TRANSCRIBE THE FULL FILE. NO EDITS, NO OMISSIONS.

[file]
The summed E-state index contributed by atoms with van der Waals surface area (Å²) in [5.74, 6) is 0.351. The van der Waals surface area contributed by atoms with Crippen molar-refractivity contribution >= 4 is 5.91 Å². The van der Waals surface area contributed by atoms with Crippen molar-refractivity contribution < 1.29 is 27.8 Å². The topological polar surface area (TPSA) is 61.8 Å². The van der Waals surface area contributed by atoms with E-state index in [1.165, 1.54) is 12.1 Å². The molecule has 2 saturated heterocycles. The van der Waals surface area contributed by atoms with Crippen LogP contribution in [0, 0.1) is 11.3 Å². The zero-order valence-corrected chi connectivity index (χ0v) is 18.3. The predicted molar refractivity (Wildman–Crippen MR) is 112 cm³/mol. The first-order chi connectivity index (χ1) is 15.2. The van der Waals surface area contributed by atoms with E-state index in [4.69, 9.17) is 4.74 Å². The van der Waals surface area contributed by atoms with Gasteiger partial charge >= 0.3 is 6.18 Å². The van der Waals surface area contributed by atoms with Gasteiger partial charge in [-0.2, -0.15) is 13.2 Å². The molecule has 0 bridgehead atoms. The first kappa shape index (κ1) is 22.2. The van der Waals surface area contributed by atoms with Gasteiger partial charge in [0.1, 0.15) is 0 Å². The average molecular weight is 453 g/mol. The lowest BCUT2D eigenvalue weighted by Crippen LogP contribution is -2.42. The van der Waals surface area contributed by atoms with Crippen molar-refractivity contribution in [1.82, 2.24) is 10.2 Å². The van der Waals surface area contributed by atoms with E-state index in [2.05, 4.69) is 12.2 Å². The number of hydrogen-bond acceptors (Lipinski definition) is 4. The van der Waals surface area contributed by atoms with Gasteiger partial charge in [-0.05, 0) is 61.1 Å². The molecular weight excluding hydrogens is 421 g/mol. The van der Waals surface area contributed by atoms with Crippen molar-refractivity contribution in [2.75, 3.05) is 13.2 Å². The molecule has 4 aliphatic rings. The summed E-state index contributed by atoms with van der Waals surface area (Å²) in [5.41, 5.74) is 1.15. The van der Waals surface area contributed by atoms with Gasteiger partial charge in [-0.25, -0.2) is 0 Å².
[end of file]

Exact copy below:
The summed E-state index contributed by atoms with van der Waals surface area (Å²) in [5.74, 6) is 0.351. The van der Waals surface area contributed by atoms with Crippen molar-refractivity contribution >= 4 is 5.91 Å². The van der Waals surface area contributed by atoms with Crippen molar-refractivity contribution < 1.29 is 27.8 Å². The topological polar surface area (TPSA) is 61.8 Å². The van der Waals surface area contributed by atoms with E-state index in [1.165, 1.54) is 12.1 Å². The molecule has 2 saturated heterocycles. The van der Waals surface area contributed by atoms with Crippen LogP contribution in [0, 0.1) is 11.3 Å². The zero-order valence-corrected chi connectivity index (χ0v) is 18.3. The predicted molar refractivity (Wildman–Crippen MR) is 112 cm³/mol. The first-order chi connectivity index (χ1) is 15.2. The van der Waals surface area contributed by atoms with E-state index in [4.69, 9.17) is 4.74 Å². The van der Waals surface area contributed by atoms with Gasteiger partial charge >= 0.3 is 6.18 Å². The van der Waals surface area contributed by atoms with Gasteiger partial charge in [-0.2, -0.15) is 13.2 Å². The molecule has 0 bridgehead atoms. The first kappa shape index (κ1) is 22.2. The van der Waals surface area contributed by atoms with Gasteiger partial charge in [0.1, 0.15) is 0 Å². The average molecular weight is 453 g/mol. The lowest BCUT2D eigenvalue weighted by Crippen LogP contribution is -2.42. The van der Waals surface area contributed by atoms with Crippen molar-refractivity contribution in [1.82, 2.24) is 10.2 Å². The van der Waals surface area contributed by atoms with E-state index in [2.05, 4.69) is 12.2 Å². The number of hydrogen-bond acceptors (Lipinski definition) is 4. The van der Waals surface area contributed by atoms with Gasteiger partial charge in [-0.05, 0) is 61.1 Å². The molecular weight excluding hydrogens is 421 g/mol. The van der Waals surface area contributed by atoms with Crippen molar-refractivity contribution in [2.75, 3.05) is 13.2 Å². The molecule has 4 aliphatic rings. The summed E-state index contributed by atoms with van der Waals surface area (Å²) in [5.41, 5.74) is 1.15. The van der Waals surface area contributed by atoms with Gasteiger partial charge in [-0.25, -0.2) is 0 Å².